Ever wonder how the wheels on your car work and how they’re not slipping when you’re cornering? Back in 1937, the Jam Handy Organization worked with General Motors to release a short video explaining how the rear-axle differential works.
When a vehicle turns into a corner, the rear wheels travel basically at different speeds. The outer rear wheel has to spin faster and traverse a farther distance to keep up with the inner wheel’s movement. This problem was solved back then by connecting only one rear wheel to the engine, allowing each rear wheel to turn separately.
However, connecting only one wheel to the engine proved to be too much of a burden. The connected wheel has to do all the work to get the vehicle moving and grip problems started to arise. Soon, manufacturers dispatched this solution and looked for a better one.
Connecting both rear wheels to a single axle so that they will turn at the same time, resulted in one wheel sliding while the other makes the turn. Engineers had to find ways to connect both wheels to the engine to generate enough torque while preventing the wheels from sliding on turns.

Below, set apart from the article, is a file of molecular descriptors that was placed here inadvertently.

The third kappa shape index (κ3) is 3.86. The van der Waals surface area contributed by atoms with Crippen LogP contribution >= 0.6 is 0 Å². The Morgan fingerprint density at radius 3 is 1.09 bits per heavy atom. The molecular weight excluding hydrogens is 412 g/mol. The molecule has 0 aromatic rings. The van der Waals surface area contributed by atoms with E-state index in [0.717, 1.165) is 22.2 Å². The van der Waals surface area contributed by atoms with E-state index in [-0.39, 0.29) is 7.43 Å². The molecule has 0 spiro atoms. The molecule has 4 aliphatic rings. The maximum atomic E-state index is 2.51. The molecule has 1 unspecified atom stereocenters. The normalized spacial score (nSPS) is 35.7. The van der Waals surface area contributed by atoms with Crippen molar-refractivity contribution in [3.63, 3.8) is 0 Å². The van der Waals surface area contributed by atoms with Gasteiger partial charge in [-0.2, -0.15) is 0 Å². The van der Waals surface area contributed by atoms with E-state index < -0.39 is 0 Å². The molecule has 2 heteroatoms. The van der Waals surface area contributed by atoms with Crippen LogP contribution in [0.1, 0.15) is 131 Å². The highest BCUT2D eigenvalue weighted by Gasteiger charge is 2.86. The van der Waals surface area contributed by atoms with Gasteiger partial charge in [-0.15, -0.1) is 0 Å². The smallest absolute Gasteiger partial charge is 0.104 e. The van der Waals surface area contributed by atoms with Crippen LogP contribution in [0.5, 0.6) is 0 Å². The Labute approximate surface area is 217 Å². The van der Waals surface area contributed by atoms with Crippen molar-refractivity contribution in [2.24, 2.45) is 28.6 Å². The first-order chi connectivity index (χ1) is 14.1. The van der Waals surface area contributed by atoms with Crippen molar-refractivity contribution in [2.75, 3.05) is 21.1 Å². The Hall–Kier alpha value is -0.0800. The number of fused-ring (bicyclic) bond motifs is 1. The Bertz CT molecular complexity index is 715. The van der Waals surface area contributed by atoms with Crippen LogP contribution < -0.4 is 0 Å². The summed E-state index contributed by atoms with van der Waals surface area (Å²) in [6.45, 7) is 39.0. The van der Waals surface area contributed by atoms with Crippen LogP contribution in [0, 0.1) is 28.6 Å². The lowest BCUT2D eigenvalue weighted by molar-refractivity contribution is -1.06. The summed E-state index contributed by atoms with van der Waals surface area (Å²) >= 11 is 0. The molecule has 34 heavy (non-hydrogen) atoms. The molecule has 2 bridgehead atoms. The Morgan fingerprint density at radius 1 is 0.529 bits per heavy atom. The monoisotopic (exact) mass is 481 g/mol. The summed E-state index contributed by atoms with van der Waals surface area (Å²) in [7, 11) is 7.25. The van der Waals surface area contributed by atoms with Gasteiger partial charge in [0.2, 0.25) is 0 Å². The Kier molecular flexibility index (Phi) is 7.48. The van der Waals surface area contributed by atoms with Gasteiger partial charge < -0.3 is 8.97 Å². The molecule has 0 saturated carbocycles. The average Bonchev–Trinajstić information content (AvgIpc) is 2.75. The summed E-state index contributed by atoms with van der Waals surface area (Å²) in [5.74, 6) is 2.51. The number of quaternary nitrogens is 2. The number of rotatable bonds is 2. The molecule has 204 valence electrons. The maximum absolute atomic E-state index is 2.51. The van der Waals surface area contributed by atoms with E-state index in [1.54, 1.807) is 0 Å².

This dilemma produced what we call the ‘differential’ part of the rear axle and it’s still being used today.
The differential allows the rear wheels to move at varying speeds. Each wheel on your car rotates on separate axles which are all mounted on a steady frame, allowing each wheel to spin independently and at differing speeds. Spokes are attached at the end of each axle to allow the engine to control each wheel. A separate pivoted spoke is situated between the two to allow one power source to drive both wheels as the vehicle moves.
After the essential concepts of the rear differential have been established, manufacturers started using metallic gears to make the differential system more durable and precise. More and more spokes are added to make its movement smoother and quieter.
Archaeological evidence and historical claims state the possibility of differentials being used way before it was invented for vehicles. The oldest discovery so far is the Antikythera mechanism which is dated to have existed around 100BC. The device is presumed to have been used to determine the moon’s phase and the Sun and the Moon’s position during an eclipse.
To date, the only confirmed use of a differential system long before it was used in automobiles, was back in 1720, when one Joseph Williamson used it in a clock that mimics a sundial’s readings.
Watch the video clip of ‘Around the Corner’ below to understand more about differentials.